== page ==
• Long learning curve and specialised training required
  • The need for specialised instruments and retractors
  • Inability to extend the approach

Facts vs Hype in Anterior THR: What the studies show!

There has been a lot of marketing and interest in the approach for total hip replacements.  The published studies are less clear on the benefits of one approach over another.

  • Rapid Recovery: anterior total hip replacements have been marketed to recover faster, and have less restrictions in early range of motion or activity.  Typically this is because these patients are unrestricted in bending, sitting on low chairs, lying on their sides, and driving.  This is as opposed to posterior approach patients who have had range of motion restrictions placed upon them.  The studies at 3, 6, 12 months do not show any functional difference.
  • Improved Stability and Reduced Dislocation Rates: traditional posterior replacements have a dislocation rate of  2-5%, with the anterior approach this has been reduced to 0.2-3% in small studies.
  • Tissue Damage: MRI studies comparing Anterior vs Posterior approaches do not show any difference between the radiological tissue damage.
  • Fracture Rates: various studies have shown a higher fracture rate with the anterior approach, particularly early in the learning curve, however this does not correlate to any longer term problems.

Which approach is right for me?

Many patients have heard of one approach being ‘better’ than another, and may request a particular approach based upon friends’ experiences, or searching the internet.  Quite often, the approach you may have read about will be the most appropriate one for you.  However, this needs very careful consideration, as many factors need to be taken into account when deciding upon surgical anterior or posterior hip replacement approach.  Patient size and weight, underlying bone structure and deformity, medical problems, previous surgery, the type of implant to be used and the type of anaesthetic all have a bearing upon which is the best option for you. 

Which approach does Dr Slattery use?

Dr Slattery has extensive experience with both anterior and posterior approaches for total hip replacement.  He has learnt the intricacies of Direct Anterior Total Hip Replacement in both Switzerland and Australia from world leaders in this technique.  He is experienced in hip preservation and pelvic trauma surgery from both anterior and posterior approaches.  His experience is that with the anterior approach and a rapid recovery pathway patients generally recover much quicker than after a posterior hip replacement, but the most important thing is that the components are inserted precisely with the use of X-ray, which is very difficult to achieve with other approaches.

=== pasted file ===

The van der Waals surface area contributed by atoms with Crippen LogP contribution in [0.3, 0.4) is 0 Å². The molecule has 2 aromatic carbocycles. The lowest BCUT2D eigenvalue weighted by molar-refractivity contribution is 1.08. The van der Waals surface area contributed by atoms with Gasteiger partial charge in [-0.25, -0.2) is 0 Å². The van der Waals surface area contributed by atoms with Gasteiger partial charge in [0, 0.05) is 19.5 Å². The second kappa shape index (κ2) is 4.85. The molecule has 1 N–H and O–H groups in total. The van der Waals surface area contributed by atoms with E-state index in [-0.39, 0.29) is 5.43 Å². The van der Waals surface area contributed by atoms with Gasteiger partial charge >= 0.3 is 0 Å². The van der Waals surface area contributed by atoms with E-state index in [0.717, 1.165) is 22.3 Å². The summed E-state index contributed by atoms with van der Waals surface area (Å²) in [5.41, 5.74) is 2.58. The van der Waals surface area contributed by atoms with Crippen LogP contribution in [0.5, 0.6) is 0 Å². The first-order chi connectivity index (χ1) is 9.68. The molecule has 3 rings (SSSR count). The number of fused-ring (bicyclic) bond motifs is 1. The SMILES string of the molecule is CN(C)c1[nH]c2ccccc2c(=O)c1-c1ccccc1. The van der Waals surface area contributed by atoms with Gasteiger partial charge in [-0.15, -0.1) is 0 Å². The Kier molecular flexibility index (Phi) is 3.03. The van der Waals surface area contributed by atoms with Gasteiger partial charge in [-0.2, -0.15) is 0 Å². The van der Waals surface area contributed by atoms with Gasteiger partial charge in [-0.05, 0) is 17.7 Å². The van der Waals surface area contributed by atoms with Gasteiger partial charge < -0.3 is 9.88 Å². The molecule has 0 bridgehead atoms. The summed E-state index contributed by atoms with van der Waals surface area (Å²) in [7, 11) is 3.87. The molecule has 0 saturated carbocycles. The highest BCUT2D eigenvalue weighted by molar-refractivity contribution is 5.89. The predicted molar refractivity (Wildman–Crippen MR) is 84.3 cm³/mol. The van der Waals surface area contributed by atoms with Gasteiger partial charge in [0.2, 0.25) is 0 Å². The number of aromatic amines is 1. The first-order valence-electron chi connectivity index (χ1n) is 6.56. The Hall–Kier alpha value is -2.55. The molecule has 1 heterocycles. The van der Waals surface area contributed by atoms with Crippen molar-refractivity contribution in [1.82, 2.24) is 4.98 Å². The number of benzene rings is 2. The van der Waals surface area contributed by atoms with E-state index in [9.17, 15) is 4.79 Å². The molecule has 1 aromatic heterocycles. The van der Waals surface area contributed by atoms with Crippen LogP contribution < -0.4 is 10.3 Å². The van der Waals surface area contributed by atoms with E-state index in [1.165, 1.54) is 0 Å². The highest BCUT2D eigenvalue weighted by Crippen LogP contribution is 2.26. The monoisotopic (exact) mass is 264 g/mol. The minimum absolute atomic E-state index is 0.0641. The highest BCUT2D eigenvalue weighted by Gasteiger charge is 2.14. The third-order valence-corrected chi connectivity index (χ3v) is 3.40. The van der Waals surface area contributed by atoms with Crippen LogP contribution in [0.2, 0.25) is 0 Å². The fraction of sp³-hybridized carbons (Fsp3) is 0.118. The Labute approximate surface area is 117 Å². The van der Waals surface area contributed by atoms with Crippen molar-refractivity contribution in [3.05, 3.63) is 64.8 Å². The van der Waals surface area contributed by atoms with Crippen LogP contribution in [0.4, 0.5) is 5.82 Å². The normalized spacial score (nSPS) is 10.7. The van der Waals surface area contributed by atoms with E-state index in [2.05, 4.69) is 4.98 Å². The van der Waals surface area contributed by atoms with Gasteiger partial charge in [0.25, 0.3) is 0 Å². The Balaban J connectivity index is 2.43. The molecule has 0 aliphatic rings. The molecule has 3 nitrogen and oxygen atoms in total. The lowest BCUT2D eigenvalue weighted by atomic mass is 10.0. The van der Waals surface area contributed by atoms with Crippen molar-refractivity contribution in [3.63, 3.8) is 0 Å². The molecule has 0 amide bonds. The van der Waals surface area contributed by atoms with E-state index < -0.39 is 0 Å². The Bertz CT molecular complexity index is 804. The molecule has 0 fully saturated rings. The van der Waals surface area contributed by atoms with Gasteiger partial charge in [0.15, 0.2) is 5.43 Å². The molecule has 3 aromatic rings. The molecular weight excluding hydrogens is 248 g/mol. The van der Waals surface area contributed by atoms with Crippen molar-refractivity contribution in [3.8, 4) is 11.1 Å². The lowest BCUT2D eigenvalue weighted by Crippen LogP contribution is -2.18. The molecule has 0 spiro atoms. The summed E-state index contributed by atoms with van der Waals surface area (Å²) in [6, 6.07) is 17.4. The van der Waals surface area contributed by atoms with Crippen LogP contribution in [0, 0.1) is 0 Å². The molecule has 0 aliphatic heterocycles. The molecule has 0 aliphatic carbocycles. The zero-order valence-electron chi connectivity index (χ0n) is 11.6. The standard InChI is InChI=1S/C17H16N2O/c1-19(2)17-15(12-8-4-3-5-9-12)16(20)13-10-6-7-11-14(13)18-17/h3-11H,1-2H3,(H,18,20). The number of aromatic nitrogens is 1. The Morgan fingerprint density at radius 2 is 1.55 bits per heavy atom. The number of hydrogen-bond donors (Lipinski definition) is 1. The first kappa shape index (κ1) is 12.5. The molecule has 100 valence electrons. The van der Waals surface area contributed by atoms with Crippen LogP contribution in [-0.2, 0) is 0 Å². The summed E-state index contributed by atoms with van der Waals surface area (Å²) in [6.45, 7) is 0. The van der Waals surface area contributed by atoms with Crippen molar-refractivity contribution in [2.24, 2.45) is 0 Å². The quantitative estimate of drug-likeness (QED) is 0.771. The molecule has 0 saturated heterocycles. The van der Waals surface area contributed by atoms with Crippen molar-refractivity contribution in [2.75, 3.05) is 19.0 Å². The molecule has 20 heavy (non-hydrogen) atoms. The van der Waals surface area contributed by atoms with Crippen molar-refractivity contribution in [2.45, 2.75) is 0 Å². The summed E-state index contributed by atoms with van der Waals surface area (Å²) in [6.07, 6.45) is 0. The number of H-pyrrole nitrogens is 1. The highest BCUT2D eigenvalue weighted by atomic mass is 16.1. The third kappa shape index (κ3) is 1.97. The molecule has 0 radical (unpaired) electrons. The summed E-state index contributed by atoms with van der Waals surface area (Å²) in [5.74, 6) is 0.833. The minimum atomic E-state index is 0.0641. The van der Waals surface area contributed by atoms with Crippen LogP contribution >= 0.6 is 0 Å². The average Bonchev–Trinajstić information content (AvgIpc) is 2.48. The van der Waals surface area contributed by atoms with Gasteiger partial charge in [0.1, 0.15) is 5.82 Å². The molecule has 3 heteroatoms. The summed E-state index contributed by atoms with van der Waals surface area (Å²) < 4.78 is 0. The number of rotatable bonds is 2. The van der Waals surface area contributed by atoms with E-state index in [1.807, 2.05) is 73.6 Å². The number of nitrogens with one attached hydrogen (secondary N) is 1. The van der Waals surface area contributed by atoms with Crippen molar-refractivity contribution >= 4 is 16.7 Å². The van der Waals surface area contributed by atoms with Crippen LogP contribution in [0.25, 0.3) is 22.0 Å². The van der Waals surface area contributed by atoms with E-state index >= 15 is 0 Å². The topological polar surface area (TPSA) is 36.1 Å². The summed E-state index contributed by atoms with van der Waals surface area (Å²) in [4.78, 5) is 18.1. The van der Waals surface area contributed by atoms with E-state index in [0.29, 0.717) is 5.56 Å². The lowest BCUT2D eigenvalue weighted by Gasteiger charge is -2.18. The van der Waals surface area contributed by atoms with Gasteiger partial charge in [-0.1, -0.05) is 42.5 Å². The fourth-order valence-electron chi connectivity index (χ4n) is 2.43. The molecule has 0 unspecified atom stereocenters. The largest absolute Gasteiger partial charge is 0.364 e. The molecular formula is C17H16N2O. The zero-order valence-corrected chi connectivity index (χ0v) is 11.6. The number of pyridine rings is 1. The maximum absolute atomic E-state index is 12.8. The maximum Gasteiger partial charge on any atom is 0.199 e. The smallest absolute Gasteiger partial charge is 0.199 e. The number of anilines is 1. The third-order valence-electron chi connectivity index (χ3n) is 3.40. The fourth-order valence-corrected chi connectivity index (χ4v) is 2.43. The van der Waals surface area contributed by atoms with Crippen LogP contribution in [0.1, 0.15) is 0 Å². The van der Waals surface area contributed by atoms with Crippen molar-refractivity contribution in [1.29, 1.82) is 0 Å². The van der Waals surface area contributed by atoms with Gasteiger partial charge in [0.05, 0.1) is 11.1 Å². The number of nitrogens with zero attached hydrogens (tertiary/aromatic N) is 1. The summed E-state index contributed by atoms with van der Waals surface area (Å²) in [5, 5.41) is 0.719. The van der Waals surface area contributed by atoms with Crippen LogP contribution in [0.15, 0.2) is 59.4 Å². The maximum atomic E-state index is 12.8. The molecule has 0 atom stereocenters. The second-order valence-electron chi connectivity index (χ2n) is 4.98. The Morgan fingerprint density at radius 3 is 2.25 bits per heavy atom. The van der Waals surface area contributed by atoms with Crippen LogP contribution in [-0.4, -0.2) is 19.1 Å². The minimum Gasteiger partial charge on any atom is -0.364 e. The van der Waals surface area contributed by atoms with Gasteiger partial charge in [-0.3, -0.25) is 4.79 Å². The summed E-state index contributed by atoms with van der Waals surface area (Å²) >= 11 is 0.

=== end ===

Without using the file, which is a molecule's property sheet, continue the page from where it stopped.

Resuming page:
Approximately 75% of Dr Slattery’s total hip replacements are performed using the anterior total hip replacement technique.


Which method of hip replacement is the best – Anterior or Posterior?

Both anterior and posterior hip replacement techniques offer distinct advantages and disadvantages in certain circumstances, meaning one patient may benefit more from anterior, and another from posterior. Dr Slattery will be happy to discuss the difference between the two with you and help guide you towards the one best suited for your circumstances and goals. 

What percentage of hip replacement is anterior?

It is estimated that between 15 and 20% of all hip replacements employ the anterior technique. Dr Slattery has experience performing both anterior and posterior hip replacement techniques, ensuring that regardless of the technique required he will be able to consult. 

What are the disadvantages of anterior hip replacement?

Anterior hip replacement can result in numbness and has a higher rate of fracture as compared to posterior hip replacement, but the reduced incision size and damage to muscle can overall contribute to a faster recovery time. The anterior approach is not recommended for those with bone weakness (osteoporosis/osteopaenia), as this increases the fracture risk. 

Who is a good candidate for anterior hip replacement?

Most patients are good candidates for anterior hip replacement, with patients of nearly all sizes being capable of undergoing the procedure.

To book an appointment please contact Dr Slattery’s rooms on
03 5752 5020 mobile